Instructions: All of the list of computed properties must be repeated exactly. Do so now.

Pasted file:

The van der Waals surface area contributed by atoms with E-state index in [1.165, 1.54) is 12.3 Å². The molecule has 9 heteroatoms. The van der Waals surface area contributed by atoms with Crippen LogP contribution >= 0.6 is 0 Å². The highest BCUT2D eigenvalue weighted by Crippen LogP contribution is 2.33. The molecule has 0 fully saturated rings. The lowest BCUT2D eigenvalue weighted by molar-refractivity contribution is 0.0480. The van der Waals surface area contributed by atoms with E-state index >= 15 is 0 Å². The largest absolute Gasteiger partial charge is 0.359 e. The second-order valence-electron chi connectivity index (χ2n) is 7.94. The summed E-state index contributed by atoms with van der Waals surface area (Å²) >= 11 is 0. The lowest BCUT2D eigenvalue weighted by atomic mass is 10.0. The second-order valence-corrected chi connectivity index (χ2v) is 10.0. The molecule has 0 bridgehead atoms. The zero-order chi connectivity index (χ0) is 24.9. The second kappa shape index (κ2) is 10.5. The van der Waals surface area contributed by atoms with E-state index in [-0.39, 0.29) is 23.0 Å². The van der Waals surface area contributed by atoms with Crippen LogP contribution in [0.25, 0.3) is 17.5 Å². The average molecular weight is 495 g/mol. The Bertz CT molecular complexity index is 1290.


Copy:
The van der Waals surface area contributed by atoms with E-state index in [1.165, 1.54) is 12.3 Å². The molecule has 9 heteroatoms. The van der Waals surface area contributed by atoms with Crippen LogP contribution >= 0.6 is 0 Å². The highest BCUT2D eigenvalue weighted by Crippen LogP contribution is 2.33. The molecule has 0 fully saturated rings. The lowest BCUT2D eigenvalue weighted by molar-refractivity contribution is 0.0480. The van der Waals surface area contributed by atoms with E-state index >= 15 is 0 Å². The largest absolute Gasteiger partial charge is 0.359 e. The second-order valence-electron chi connectivity index (χ2n) is 7.94. The summed E-state index contributed by atoms with van der Waals surface area (Å²) >= 11 is 0. The lowest BCUT2D eigenvalue weighted by atomic mass is 10.0. The second-order valence-corrected chi connectivity index (χ2v) is 10.0. The molecule has 0 bridgehead atoms. The zero-order chi connectivity index (χ0) is 24.9. The second kappa shape index (κ2) is 10.5. The van der Waals surface area contributed by atoms with E-state index in [-0.39, 0.29) is 23.0 Å². The van der Waals surface area contributed by atoms with Crippen LogP contribution in [0.25, 0.3) is 17.5 Å². The average molecular weight is 495 g/mol. The Bertz CT molecular complexity index is 1290.